Petrus Christus was very interested in the definition of space and linear perspective—he was the first northern painter to use a single vanishing point. In his St. Eligius, I love the way so much information and visual interest is packed into this depiction of the tiny shop. First, notice the traditional marriage girdle, flung on to the counter to reinforce the significance of the marriage vows. On the right-hand side of the counter is a mirror which reflects two men in the street outside the shop. One of the figures (possibly a likeness of the artist) has a falcon, a symbol of pride and greed. The mirror has cracks and spots—another reminder of the imperfection of the world, in contrast to the couple inside and the sacred vow they will undertake. The scale in the goldsmith’s hands not only represents the careful weighing of the gold, but notice that his eyes look upward—indicating an assessment of value in a religious sense as well. Petrus Christus takes a secular scene depicting commerce and daily life and also imbues it with multi-layered social and spiritual meaning.

The contents of the goldsmith’s shop are also fascinating and so beautifully painted. We see both the raw materials and the objects fashioned from them: crystal, porphyry, seed pearls, gem stones and beads, as well as buckles, rings, brooches and pins. Among the items depicted are coral, which was meant to stop haemorrhage; rubies, which were believed to have antiseptic properties; and sapphires, thought to heal ulcers. There are indications that this was a royal couple in need of protecting because there are many items related to poisoning. The “serpent’s tongues” (fossilized shark’s teeth) hanging above the coral were said to change color if they came in contact with food or drink that was poisoned. The goblet, half-hidden by the curtain, is made of coconut, which was thought to neutralize poisons. I particularly like the crystal container on whose lid is a pelican, piercing its breast to feed its young, which was likely made to hold Eucharist wafers.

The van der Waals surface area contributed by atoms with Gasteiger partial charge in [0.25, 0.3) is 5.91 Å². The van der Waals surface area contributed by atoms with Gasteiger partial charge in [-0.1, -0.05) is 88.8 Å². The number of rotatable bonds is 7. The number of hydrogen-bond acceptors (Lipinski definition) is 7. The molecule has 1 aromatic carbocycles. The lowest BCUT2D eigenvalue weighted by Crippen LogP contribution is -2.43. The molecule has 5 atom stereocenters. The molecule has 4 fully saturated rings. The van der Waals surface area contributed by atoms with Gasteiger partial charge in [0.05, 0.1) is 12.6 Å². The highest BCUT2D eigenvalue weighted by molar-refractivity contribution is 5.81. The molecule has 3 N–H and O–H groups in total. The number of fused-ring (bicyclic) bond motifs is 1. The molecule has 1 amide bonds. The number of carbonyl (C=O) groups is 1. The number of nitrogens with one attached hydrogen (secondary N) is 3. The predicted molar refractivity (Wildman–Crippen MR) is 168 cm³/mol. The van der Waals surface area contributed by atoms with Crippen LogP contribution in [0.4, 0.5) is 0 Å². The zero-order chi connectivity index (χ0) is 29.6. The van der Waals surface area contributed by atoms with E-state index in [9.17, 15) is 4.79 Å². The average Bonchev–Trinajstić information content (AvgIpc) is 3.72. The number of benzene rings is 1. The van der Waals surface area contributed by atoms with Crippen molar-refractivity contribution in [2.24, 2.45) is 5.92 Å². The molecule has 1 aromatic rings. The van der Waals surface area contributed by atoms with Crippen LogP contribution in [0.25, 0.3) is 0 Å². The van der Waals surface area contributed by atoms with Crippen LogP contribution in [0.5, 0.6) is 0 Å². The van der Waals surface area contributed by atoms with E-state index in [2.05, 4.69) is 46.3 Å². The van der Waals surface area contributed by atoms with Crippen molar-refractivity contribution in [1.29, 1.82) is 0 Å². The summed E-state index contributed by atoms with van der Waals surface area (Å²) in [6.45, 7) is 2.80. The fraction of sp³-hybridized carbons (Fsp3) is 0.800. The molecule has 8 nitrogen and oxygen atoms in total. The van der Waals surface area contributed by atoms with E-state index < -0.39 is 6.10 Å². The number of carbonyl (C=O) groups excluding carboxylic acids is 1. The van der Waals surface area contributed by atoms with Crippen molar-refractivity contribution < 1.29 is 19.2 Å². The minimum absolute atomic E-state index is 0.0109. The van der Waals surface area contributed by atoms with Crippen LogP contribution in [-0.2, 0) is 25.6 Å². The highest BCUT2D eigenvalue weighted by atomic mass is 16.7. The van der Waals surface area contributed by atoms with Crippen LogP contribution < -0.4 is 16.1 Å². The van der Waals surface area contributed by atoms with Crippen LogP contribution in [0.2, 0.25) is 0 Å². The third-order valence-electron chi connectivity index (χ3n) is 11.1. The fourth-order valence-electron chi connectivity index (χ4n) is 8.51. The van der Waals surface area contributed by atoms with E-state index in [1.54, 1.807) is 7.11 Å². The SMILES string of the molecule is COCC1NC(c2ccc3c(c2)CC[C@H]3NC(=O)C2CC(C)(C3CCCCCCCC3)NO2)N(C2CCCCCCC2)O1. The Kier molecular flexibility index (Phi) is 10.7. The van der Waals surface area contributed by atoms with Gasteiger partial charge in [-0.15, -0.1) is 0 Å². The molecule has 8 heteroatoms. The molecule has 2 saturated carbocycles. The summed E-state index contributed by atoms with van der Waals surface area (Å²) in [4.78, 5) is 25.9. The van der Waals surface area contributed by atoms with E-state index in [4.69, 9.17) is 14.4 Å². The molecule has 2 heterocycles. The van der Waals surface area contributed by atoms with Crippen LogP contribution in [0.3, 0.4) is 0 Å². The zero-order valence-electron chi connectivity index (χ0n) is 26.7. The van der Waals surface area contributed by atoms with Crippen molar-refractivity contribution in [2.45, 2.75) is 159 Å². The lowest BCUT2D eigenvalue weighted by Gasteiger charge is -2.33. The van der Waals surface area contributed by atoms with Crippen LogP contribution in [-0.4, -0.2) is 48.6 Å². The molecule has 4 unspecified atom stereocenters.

While it is interesting and fun to parse all of the meanings and speculate about all of the symbolism, one does not need to know any of that to understand that this is a painting that has meaning.

Petrus Christus is a bit of an enigma—we know he was born in Belgium, but other biographical facts are scarce. His work was often confused with van Eyck’s and for a time he was thought to be his pupil. Recent scholarship indicates that Christus absorbed wider influences and was an independent painter in his own right. In addition to his use of perspective, he was the first to locate the sitters in his portraits in actual rooms, not against a neutral background. In this way he made a significant contribution to Netherlandish painting, and paved the way for Hans Memling, who was the first painter to add landscape to the backgrounds of portraits. In future posts, VR will explore other unique and interesting paintings by this master of the Bruges Renaissance.